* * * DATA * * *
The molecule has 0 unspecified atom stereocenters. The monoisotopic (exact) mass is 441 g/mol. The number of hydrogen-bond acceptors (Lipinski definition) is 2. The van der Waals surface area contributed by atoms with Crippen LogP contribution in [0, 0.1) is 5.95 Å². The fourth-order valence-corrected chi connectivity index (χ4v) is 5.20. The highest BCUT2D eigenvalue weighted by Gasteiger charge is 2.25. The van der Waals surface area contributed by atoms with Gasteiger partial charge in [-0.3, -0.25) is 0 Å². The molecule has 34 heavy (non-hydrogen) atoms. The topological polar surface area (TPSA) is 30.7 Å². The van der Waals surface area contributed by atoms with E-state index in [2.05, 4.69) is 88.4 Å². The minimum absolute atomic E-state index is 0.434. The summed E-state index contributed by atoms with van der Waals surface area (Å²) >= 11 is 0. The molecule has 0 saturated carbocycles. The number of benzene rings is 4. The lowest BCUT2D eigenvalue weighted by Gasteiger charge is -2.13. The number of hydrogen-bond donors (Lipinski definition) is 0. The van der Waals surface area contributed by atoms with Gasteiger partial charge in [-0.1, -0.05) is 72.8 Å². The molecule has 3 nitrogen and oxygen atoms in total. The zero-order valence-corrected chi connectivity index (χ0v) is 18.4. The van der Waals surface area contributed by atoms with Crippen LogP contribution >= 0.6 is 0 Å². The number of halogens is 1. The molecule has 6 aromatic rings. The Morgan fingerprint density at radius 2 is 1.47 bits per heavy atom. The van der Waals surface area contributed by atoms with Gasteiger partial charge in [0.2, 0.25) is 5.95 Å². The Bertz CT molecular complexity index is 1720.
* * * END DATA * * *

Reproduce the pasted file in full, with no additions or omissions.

The molecule has 0 unspecified atom stereocenters. The monoisotopic (exact) mass is 441 g/mol. The number of hydrogen-bond acceptors (Lipinski definition) is 2. The van der Waals surface area contributed by atoms with Crippen LogP contribution in [0, 0.1) is 5.95 Å². The fourth-order valence-corrected chi connectivity index (χ4v) is 5.20. The highest BCUT2D eigenvalue weighted by Gasteiger charge is 2.25. The van der Waals surface area contributed by atoms with Gasteiger partial charge in [-0.3, -0.25) is 0 Å². The molecule has 34 heavy (non-hydrogen) atoms. The topological polar surface area (TPSA) is 30.7 Å². The van der Waals surface area contributed by atoms with E-state index in [2.05, 4.69) is 88.4 Å². The minimum absolute atomic E-state index is 0.434. The summed E-state index contributed by atoms with van der Waals surface area (Å²) >= 11 is 0. The molecule has 0 saturated carbocycles. The number of benzene rings is 4. The lowest BCUT2D eigenvalue weighted by Gasteiger charge is -2.13. The number of hydrogen-bond donors (Lipinski definition) is 0. The van der Waals surface area contributed by atoms with Gasteiger partial charge in [-0.1, -0.05) is 72.8 Å². The molecule has 3 nitrogen and oxygen atoms in total. The zero-order valence-corrected chi connectivity index (χ0v) is 18.4. The van der Waals surface area contributed by atoms with Crippen LogP contribution >= 0.6 is 0 Å². The number of halogens is 1. The molecule has 6 aromatic rings. The Morgan fingerprint density at radius 2 is 1.47 bits per heavy atom. The van der Waals surface area contributed by atoms with Gasteiger partial charge in [0.2, 0.25) is 5.95 Å². The Bertz CT molecular complexity index is 1720.